Wachovia Corp. said deferred interest within a residential mortgage portfolio it acquired last year grew at a slower rate last month than in previous months, even though the portfolio shrank.
Deferred interest - or accumulated negative amortization - in the portfolio, inherited in the Golden West Financial Corp. acquisition, rose 6.5% from a month earlier and 210% from a year earlier, to $1.83 billion, the $707 billion-asset Charlotte company said last week.
Wachovia had previously said the deferred interest grew 9% in January from December.
Several analysts have voiced concerns about rising deferred interest within the portfolio since Wachovia bought Golden West, the Oakland, Calif., parent of World Savings Bank, in October for $24 billion. Wachovia executives have downplayed those concerns, and the company said in disclosing the February numbers that the portfolio is performing as expected.
Robert McGee, the chief operating officer of Wachovia's retail bank and the executive coordinating the Golden West integration, said in a December interview that analysts "are really overreacting" to negative amortization. "The credit and the risk isn't any different than when people draw from a home equity line. There is still a huge amount of equity in these properties."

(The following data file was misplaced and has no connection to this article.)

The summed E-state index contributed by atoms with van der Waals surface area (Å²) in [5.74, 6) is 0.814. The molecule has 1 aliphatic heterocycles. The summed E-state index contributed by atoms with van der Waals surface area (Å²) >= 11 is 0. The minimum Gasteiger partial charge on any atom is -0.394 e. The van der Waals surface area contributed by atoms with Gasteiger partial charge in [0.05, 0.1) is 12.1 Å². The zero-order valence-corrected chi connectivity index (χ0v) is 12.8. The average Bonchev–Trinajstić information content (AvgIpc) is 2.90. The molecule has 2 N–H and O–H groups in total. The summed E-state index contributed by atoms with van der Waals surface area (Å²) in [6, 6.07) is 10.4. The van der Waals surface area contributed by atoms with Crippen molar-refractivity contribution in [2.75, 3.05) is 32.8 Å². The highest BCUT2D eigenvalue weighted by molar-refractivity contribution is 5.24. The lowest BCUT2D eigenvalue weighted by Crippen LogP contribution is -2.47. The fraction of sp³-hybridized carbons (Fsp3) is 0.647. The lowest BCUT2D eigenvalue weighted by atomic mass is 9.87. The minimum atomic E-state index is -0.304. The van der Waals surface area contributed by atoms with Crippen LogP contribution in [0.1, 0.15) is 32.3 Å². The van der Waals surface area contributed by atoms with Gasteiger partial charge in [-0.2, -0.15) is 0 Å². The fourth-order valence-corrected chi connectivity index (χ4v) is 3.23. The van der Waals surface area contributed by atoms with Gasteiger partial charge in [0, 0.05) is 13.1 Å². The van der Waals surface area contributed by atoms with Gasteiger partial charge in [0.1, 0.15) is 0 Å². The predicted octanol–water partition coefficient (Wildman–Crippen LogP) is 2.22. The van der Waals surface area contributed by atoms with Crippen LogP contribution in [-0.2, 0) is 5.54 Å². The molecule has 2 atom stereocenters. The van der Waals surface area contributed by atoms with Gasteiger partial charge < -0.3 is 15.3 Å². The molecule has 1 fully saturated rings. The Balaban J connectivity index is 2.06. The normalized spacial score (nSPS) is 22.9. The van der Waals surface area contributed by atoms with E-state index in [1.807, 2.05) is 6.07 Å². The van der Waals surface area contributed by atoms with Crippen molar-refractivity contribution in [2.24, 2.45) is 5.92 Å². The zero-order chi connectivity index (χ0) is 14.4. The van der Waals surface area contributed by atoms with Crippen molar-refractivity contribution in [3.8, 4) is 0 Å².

The portfolio of loans and mortgage-based securities at World Savings Bank shrank 0.3% from January and 0.5% from a year earlier, to $122.13 billion. The portfolio has fallen for five straight months after peaking in September. The yield on those assets was 7.74% last month.
As a percentage of total loans and mortgage-backed securities, nonperforming assets grew 7 basis points from January and 33 basis points from a year earlier, to 0.69%. Originations rose 109% from January and 63% from a year earlier, to $5.74 billion.